Earth and Atmospheric Sciences, Department of


Date of this Version





2003 American Meteorological Society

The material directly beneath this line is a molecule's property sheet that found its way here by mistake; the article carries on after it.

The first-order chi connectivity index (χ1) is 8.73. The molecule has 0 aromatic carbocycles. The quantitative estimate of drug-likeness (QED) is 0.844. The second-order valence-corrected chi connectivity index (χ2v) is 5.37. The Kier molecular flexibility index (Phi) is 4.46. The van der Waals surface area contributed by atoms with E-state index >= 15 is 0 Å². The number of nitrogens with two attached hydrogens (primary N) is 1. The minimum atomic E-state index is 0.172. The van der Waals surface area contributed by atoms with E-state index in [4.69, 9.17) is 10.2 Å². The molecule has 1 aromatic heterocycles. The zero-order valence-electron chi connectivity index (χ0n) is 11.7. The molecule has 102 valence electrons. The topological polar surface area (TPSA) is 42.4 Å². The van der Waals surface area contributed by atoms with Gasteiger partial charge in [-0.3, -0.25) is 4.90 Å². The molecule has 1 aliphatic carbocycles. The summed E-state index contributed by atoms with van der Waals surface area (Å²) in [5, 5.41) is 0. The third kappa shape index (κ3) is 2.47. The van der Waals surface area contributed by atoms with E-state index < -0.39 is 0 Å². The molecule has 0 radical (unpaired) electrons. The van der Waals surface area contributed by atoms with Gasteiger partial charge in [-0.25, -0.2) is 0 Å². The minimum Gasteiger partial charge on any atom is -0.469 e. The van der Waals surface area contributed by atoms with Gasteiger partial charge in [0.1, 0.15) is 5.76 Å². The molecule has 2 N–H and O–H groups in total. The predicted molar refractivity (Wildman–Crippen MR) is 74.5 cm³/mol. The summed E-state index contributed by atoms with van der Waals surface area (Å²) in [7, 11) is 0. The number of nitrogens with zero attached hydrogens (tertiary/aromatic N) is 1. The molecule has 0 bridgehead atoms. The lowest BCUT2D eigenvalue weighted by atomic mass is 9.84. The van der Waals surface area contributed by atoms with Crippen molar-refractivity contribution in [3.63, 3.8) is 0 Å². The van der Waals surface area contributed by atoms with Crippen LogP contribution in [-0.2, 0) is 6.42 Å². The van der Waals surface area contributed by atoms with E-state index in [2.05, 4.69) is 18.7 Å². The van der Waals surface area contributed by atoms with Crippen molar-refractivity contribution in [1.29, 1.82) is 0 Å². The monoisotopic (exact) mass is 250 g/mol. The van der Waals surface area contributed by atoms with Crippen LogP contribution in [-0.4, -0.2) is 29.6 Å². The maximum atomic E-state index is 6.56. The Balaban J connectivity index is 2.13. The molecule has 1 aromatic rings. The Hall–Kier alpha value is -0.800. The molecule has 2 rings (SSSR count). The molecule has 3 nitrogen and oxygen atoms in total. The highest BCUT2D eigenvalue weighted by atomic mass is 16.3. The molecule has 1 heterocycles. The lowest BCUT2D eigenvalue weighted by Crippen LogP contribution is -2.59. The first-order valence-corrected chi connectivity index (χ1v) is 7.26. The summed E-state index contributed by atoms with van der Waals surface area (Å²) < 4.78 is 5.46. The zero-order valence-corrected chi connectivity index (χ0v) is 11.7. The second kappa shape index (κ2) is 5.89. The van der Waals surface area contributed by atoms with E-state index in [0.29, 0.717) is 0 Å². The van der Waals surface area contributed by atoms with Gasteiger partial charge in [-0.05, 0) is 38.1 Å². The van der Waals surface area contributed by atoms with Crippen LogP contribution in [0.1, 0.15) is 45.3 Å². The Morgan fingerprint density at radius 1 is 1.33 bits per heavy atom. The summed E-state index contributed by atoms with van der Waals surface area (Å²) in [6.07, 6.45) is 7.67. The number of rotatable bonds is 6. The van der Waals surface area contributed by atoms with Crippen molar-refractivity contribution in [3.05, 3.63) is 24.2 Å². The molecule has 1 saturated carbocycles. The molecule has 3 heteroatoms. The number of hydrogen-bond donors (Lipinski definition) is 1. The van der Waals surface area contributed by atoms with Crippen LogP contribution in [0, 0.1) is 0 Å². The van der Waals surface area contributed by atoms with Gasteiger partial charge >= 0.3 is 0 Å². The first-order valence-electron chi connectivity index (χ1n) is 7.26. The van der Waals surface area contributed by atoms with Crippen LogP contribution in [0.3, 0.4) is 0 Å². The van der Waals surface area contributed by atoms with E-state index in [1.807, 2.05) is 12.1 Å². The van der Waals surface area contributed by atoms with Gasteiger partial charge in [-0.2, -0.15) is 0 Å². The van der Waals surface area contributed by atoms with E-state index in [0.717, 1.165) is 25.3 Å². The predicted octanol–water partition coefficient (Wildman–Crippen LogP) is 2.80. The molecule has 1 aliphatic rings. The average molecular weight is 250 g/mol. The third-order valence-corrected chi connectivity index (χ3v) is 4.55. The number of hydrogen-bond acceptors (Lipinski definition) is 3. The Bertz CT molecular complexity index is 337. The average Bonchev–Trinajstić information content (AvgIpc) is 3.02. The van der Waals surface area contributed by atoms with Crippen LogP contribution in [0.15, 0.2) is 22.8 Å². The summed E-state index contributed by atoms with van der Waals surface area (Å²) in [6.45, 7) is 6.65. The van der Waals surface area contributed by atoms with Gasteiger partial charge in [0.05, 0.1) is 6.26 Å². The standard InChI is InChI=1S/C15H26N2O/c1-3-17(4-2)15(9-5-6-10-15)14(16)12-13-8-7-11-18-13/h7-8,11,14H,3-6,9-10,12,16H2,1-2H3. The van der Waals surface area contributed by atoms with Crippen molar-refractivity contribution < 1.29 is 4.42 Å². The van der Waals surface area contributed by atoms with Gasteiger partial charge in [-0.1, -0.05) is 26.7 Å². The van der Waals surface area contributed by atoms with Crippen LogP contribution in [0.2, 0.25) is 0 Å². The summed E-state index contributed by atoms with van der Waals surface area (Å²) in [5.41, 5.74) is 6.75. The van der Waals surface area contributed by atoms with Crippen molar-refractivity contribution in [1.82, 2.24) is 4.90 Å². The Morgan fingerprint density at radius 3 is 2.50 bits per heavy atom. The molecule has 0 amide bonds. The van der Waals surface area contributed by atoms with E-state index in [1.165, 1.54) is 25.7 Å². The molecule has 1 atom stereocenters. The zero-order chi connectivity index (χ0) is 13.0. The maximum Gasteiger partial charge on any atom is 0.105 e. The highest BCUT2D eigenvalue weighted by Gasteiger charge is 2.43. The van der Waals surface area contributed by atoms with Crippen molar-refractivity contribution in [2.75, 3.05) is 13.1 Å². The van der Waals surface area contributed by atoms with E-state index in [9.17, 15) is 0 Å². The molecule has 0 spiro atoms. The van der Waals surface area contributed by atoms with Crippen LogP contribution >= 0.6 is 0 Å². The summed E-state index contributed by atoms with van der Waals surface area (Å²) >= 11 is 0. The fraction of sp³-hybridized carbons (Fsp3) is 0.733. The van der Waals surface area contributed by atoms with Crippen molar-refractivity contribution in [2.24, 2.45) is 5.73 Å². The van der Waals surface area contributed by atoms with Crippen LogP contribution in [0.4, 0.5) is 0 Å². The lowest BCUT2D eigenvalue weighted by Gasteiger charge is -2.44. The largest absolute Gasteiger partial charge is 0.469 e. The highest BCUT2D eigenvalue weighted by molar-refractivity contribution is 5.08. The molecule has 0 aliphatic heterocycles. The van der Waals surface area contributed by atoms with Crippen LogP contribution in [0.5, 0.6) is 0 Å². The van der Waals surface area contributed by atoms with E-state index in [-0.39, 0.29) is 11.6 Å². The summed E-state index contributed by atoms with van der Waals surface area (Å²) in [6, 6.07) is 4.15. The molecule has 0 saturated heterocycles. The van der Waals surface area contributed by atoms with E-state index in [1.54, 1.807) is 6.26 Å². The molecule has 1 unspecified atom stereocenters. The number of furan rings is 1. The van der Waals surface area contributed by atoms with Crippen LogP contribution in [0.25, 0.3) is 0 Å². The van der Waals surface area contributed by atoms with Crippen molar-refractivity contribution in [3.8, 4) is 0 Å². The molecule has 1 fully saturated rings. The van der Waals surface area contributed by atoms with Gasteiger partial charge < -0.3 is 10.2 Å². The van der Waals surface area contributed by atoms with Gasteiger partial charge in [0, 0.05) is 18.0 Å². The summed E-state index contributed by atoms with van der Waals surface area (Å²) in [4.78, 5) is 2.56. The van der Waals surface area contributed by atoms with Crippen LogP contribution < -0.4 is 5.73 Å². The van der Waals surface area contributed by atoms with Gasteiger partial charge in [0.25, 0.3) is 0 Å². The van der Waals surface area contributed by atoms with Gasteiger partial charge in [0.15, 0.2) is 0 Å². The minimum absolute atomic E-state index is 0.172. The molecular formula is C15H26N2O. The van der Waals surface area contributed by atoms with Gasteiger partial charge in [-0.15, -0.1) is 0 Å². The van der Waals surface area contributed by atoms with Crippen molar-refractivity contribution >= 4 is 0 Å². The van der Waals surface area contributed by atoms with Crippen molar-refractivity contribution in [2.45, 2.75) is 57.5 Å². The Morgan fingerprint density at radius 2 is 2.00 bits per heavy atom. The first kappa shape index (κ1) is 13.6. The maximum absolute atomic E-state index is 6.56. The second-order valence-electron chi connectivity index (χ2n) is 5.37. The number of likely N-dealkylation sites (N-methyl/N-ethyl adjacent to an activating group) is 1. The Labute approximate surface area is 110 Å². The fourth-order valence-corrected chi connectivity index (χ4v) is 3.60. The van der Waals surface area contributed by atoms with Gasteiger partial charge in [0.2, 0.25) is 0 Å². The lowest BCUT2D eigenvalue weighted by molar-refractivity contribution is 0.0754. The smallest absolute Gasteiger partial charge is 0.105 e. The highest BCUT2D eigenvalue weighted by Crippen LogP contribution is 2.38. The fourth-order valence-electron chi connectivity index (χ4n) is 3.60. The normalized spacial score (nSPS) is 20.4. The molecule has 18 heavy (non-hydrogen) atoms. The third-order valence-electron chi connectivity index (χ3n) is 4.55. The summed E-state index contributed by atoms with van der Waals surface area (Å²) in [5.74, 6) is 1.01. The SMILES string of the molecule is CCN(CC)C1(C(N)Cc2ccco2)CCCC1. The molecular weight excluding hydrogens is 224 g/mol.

Although affected by atmospheric circulations, variations in soil temperature result primarily from the radiation and sensible and latent heat exchanges at the surface and heat transfer in the soils of different thermal properties. Thus, soil temperature and its variation at various depths are unique parameters that are useful in understanding both the surface energy processes and regional environmental and climatic conditions. Yet, despite the importance, long-term quality data of soil temperatures are not available for the United States. The goal of this study is to fill this data gap and to develop a soil temperature dataset from the historical data of U.S. cooperative stations. Cooperative station soil temperatures at various depths from 1967 to 2002 are collected and examined by a set of quality checks, and erroneous data of extended periods are estimated using methods constructed in this study. After the quality control, the data are used to describe the climatic soil temperature as well as soil temperature change in the contiguous United States. The 35-yr climatological dataset shows that the annual soil temperature at 10-cm depth, at which most stations have soil temperature measurements, decreases gradually from 297 K in the coastal areas along the Gulf of Mexico to below 281 K on the United States–Canada border. In seasonal variation, the largest change occurs from spring to summer, during which time soil temperatures are adjusted from the cold season to the warm season, particularly in snow-cover regions. Mild changes are observed from autumn to winter, during which time the soil heat storage still dominates the soil temperature variations. An analysis of the soil temperature variation reveals a warming trend of soil temperatures in most of the stations in the northern and northwestern United States and a large cooling trend in some stations in the southeastern United States. Significant warming is found in the winter and spring season. Potential effects of these trends on regional agriculture are discussed.